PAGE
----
23 Sep Vote NO On Proposition 22
The measure is a poor fix for the problems faced by independent contractors across California.
Proposition 22, which would classify drivers for apps such as Uber and Lyft as independent contractors but guarantee them certain benefits, is an ink-blot test.
If you think these companies are predators that exploit workers and compete unfairly, you’ll see the measure as yet another effort by the tech industry to circumvent the rules by which responsible corporate citizens play. If you think the apps provide workers an easy means to make extra money and consumers an affordable alternative to taxis, you’ll see Proposition 22 as a way to hold onto a service you value.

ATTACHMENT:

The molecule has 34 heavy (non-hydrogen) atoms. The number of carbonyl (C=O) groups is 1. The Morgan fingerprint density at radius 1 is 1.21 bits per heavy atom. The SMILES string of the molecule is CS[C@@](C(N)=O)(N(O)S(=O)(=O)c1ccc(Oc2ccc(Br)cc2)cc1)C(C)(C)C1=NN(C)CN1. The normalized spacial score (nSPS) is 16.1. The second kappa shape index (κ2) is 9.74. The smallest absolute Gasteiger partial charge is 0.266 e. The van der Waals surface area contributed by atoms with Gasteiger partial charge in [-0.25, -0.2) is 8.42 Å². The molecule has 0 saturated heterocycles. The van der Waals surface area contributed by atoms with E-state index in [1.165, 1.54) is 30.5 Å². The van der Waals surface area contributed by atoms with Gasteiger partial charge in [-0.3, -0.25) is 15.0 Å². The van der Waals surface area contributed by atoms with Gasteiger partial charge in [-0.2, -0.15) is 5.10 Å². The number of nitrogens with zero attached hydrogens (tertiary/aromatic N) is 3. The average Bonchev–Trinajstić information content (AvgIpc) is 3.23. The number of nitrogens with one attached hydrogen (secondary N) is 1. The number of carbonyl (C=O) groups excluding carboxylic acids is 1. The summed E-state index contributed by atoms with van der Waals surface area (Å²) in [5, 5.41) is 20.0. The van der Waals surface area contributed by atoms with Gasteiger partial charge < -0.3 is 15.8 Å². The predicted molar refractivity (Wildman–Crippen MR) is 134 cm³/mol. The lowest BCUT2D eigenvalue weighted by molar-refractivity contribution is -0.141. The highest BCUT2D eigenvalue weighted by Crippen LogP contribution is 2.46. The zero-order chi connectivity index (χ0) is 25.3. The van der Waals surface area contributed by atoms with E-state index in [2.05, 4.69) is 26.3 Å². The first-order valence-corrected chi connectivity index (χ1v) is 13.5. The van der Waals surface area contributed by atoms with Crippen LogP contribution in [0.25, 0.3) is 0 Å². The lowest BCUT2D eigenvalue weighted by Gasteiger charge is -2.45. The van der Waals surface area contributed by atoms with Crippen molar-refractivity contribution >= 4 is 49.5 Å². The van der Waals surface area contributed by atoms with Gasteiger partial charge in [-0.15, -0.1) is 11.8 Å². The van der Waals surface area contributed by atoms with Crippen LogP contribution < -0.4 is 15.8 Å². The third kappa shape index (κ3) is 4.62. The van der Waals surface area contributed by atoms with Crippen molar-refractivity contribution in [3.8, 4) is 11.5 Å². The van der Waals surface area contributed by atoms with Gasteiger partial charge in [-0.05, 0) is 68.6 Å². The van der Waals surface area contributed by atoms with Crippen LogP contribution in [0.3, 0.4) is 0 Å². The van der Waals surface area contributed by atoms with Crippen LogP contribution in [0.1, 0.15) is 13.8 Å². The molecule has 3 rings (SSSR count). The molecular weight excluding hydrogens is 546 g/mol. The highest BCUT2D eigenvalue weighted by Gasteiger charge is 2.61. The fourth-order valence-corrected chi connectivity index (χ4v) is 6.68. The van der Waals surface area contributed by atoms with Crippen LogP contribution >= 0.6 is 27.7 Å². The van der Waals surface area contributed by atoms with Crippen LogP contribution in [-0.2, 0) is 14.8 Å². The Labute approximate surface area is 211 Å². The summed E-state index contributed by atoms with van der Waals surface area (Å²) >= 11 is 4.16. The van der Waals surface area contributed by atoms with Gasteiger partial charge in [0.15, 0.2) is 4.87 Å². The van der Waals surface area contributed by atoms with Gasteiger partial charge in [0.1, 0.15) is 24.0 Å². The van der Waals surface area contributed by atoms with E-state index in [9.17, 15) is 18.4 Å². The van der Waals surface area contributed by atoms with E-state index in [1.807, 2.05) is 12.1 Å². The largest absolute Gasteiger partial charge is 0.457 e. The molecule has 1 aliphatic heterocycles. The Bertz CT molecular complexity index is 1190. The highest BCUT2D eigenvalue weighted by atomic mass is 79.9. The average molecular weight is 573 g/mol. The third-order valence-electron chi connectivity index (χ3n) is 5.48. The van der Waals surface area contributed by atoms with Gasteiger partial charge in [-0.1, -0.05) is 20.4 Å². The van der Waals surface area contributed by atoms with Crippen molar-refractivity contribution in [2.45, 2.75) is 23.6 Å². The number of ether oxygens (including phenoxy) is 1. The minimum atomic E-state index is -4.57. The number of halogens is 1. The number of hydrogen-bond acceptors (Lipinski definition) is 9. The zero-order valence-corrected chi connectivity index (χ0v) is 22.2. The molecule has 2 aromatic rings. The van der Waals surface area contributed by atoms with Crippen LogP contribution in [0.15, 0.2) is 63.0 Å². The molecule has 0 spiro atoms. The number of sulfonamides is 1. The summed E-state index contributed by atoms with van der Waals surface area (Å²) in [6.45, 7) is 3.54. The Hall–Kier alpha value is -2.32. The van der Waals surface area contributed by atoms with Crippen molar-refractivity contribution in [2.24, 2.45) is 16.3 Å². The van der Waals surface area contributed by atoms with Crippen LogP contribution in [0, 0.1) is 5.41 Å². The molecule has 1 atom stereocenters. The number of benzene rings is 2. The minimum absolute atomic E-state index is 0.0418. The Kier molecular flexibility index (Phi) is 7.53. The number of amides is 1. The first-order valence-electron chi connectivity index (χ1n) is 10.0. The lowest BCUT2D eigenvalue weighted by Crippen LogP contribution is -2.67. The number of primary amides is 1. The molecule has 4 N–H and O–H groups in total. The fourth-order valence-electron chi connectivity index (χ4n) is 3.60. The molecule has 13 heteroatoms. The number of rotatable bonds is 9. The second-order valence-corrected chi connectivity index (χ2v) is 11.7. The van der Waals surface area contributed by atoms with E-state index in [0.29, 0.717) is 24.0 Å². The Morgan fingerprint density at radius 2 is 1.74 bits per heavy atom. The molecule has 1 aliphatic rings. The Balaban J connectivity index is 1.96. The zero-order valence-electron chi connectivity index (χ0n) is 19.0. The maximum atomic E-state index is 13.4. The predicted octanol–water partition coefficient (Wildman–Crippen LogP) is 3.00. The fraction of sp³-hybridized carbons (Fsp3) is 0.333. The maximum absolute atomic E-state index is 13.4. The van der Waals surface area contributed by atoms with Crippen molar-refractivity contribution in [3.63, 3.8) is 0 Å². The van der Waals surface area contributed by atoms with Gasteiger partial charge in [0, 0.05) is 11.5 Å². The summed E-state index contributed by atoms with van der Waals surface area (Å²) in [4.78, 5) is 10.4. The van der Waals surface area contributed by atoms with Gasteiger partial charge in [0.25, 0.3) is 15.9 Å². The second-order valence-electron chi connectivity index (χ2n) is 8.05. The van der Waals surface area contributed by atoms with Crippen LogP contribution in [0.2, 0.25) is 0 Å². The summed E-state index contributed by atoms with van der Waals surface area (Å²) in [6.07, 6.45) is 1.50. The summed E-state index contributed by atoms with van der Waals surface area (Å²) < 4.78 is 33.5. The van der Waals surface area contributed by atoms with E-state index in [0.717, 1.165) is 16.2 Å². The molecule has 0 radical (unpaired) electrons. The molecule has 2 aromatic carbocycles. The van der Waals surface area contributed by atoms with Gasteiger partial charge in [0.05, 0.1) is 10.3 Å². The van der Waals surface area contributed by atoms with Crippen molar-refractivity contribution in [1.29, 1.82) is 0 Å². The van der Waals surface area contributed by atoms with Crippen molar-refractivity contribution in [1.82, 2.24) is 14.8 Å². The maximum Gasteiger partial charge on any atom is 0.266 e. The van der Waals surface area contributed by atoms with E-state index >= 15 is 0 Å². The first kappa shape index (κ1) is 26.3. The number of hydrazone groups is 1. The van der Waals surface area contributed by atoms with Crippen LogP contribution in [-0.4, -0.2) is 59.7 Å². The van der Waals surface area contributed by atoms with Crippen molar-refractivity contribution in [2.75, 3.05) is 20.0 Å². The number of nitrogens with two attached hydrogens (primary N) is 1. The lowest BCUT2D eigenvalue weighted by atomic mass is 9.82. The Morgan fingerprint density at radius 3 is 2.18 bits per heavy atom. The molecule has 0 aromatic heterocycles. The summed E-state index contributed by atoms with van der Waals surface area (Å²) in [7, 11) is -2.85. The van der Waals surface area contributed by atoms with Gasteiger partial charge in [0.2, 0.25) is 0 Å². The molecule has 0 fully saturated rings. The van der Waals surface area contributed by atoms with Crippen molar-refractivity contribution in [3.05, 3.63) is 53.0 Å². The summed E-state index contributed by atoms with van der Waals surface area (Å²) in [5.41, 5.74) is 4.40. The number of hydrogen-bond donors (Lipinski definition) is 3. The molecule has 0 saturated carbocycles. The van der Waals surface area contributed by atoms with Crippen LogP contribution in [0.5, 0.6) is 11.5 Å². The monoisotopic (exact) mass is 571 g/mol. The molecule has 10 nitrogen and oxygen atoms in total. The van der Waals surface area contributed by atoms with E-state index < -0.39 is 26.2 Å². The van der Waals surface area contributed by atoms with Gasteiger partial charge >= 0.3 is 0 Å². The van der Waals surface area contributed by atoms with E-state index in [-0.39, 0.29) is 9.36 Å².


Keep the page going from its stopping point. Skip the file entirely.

In reality, the measure is a fix designed by Uber and its counterparts for a problem the California Supreme Court created with its Dynamex decision in 2018, which made it harder for employers to classify workers as independent contractors. The Legislature, which is dominated by labor-friendly Democrats who see the gig economy as exploitative, embraced the Dynamex decision as a way to force changes in Uber and Lyft’s business model and promote unionized work.
But the ruling affects a broad array of industries, and the Legislature has failed to come up with a response that meets the needs of the state’s 21st century workforce. Unfortunately, Proposition 22 doesn’t provide a good answer either, offering a solution that’s too narrow and rigid.